OF – Jayson Werth (PHI): .325/.402/.584, 3 HR, 14 RBI, SB

Pitchers

Ubaldo Jimenez (COL): 5-0, 0.79 ERA, 1.05 WHIP, 31 K, 34 IP
Tim Lincecum (SF): 4-0, 1.27 ERA, 0.82 WHIP, 43 K, 35 1/3 IP
Roy Halladay (PHI): 4-1, 1.80 ERA, 0.98 WHIP, 33 K, 40 IP
Mike Pelfrey (NYM): 4-0, 0.69 ERA, 1.19 WHIP, 19 K, 26 IP
Barry Zito (SF): 4-0, 1.53 ERA, 0.88 WHIP, 24 K, 35 1/3 IP
Josh Johnson (FLA): 2-1, 3.19 ERA, 1.19 WHIP, 34 K, 31 IP
Tommy Hanson (ATL): 2-2, 2.17 ERA, 1.14 WHIP, 33 K, 29 IP
Jamie Garcia (STL): 2-1, 1.04 ERA, 0.96 WHIP, 17 K, 26 IP
Adam Wainwright (STL): 4-1, 2.13 ERA, 0.89 WHIP, 30 K, 38 IP
Heath Bell (SD): 1-0, 7 SV, 1.80 WHIP, 1.40 WHIP, 16 K, 10 IP
Matt Lindstrom (HOU): 0-0, 6 SV, 2.70 ERA, 1.40 WHIP, 11 K, 10 IP
Francisco Cordero (CIN): 1-1, 9 SV, 2.70 ERA, 1.50 WHIP, 13 K, 13 1/3 IP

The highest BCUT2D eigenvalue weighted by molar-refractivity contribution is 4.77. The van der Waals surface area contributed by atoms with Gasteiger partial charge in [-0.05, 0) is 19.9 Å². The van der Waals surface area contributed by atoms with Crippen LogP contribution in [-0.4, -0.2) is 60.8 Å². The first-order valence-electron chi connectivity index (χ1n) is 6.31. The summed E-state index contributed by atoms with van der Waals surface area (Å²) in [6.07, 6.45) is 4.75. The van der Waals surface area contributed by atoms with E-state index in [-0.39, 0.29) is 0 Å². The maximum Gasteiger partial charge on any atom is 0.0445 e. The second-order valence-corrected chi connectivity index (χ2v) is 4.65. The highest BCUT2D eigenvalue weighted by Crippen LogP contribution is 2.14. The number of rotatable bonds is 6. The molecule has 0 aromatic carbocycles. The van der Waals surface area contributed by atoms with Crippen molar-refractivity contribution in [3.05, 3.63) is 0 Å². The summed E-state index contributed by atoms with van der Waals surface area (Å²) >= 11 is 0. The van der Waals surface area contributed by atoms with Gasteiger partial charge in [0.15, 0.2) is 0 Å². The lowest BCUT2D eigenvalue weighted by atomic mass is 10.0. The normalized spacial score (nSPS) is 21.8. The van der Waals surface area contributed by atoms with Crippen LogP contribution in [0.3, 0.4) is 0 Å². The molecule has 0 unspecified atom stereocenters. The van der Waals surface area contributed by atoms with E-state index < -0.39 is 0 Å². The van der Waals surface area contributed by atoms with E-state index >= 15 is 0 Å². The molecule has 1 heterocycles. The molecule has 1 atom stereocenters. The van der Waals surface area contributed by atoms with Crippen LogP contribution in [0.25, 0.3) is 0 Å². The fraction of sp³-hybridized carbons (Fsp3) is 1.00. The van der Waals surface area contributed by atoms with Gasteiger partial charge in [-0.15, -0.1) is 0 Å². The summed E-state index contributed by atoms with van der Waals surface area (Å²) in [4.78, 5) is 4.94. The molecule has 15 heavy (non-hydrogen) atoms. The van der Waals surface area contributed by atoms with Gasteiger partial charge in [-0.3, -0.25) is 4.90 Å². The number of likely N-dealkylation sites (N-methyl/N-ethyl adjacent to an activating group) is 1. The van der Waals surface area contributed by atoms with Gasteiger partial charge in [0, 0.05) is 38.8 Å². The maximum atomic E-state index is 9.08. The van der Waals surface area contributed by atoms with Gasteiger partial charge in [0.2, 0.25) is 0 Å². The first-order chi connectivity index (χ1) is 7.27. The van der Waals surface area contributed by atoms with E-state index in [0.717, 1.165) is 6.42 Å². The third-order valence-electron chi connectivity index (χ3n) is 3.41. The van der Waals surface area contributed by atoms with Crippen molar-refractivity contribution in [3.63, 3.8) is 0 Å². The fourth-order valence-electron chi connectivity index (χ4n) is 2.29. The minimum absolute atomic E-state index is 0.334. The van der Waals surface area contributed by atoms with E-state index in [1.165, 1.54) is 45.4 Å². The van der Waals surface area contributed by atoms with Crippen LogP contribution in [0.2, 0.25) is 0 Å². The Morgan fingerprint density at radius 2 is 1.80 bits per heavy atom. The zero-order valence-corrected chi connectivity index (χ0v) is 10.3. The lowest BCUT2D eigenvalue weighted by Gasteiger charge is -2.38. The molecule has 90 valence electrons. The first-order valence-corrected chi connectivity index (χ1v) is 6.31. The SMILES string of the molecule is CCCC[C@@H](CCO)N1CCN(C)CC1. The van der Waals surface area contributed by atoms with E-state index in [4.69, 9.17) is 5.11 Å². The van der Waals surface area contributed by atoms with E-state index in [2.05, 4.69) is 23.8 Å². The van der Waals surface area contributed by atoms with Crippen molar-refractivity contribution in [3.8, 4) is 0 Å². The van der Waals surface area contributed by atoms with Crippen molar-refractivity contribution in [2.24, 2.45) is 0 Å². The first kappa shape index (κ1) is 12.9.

Matt Capps (WAS): 0-0, 10 SV, 0.68 ERA, 1.35 WHIP, 15 K, 13 1/3 IP

Overall, both of these teams ended up being a pretty fair representation I think. For most of the teams, there was at least one clear All-Star. Only with the Athletics and Astros did I really struggle particularly. It is interesting to see just how many excellent performances there were in April.

My Award Winners to Date

AL MVP – Evan Longoria (TAM)
NL MVP – Albert Pujols (STL)
AL Cy Young – Francisco Liriano (MIN)
NL Cy Young – Ubaldo Jimenez (COL)
AL Rookie of the Year – Austin Jackson (DET)
NL Rookie of the Year – Jason Heyward (ATL)

Weekly Links and Weeks in Review

April 4-11
April 12-18
April 19-25
April 26-May 2

To me, the stories that really dominated baseball were the emergence of the new rookie class (Austin Jackson, Jason Heyward, Mike Leake), Big Carlos Zambrano being sent to the bullpen, and the struggles of the Red Sox early on. Feel free to look through the weekly links to see some of the other top stories last month. We also saw the hot start of the Rays, and a no-hitter from Ubaldo Jimenez. Nothing quite like baseball.

Team Preview – Colorado Rockies


Roster Makeup
Lineup Pitching Staff
Pos Name Role Name